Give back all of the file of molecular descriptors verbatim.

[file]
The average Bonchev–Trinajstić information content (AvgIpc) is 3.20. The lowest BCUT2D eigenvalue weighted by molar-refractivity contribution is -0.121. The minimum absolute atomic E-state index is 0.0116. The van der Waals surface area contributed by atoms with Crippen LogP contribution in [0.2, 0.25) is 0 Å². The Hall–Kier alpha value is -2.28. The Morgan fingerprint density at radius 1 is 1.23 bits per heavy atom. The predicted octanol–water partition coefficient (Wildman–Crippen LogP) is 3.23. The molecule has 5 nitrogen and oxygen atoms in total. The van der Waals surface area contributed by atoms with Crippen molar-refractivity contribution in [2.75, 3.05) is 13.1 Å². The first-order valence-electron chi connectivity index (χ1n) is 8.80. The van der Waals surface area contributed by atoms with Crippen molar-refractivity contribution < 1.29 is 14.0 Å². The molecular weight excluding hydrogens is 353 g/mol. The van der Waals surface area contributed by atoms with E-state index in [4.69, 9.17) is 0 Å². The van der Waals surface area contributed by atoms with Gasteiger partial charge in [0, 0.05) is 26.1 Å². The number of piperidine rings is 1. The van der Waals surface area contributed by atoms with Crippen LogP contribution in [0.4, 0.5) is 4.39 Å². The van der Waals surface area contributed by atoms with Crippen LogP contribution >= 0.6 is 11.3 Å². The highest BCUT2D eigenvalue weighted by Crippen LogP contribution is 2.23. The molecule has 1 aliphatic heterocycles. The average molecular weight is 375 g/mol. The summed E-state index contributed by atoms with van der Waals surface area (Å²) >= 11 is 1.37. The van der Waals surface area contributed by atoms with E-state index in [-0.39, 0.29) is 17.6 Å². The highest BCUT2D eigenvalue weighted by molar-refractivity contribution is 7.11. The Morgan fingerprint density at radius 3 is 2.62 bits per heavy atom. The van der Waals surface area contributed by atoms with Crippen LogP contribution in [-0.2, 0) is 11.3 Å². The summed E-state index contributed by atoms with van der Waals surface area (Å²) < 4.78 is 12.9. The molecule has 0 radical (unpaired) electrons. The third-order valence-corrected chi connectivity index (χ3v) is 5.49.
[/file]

The average Bonchev–Trinajstić information content (AvgIpc) is 3.20. The lowest BCUT2D eigenvalue weighted by molar-refractivity contribution is -0.121. The minimum absolute atomic E-state index is 0.0116. The van der Waals surface area contributed by atoms with Crippen LogP contribution in [0.2, 0.25) is 0 Å². The Hall–Kier alpha value is -2.28. The Morgan fingerprint density at radius 1 is 1.23 bits per heavy atom. The predicted octanol–water partition coefficient (Wildman–Crippen LogP) is 3.23. The molecule has 5 nitrogen and oxygen atoms in total. The van der Waals surface area contributed by atoms with Crippen molar-refractivity contribution in [2.75, 3.05) is 13.1 Å². The first-order valence-electron chi connectivity index (χ1n) is 8.80. The van der Waals surface area contributed by atoms with Crippen molar-refractivity contribution < 1.29 is 14.0 Å². The molecular weight excluding hydrogens is 353 g/mol. The van der Waals surface area contributed by atoms with E-state index in [4.69, 9.17) is 0 Å². The van der Waals surface area contributed by atoms with Gasteiger partial charge in [0, 0.05) is 26.1 Å². The number of piperidine rings is 1. The van der Waals surface area contributed by atoms with Crippen LogP contribution in [0.4, 0.5) is 4.39 Å². The van der Waals surface area contributed by atoms with Crippen LogP contribution >= 0.6 is 11.3 Å². The highest BCUT2D eigenvalue weighted by Crippen LogP contribution is 2.23. The molecule has 1 aliphatic heterocycles. The average molecular weight is 375 g/mol. The summed E-state index contributed by atoms with van der Waals surface area (Å²) >= 11 is 1.37. The van der Waals surface area contributed by atoms with E-state index in [-0.39, 0.29) is 17.6 Å². The highest BCUT2D eigenvalue weighted by molar-refractivity contribution is 7.11. The Morgan fingerprint density at radius 3 is 2.62 bits per heavy atom. The van der Waals surface area contributed by atoms with Crippen LogP contribution in [-0.2, 0) is 11.3 Å². The summed E-state index contributed by atoms with van der Waals surface area (Å²) < 4.78 is 12.9. The molecule has 0 radical (unpaired) electrons. The third-order valence-corrected chi connectivity index (χ3v) is 5.49.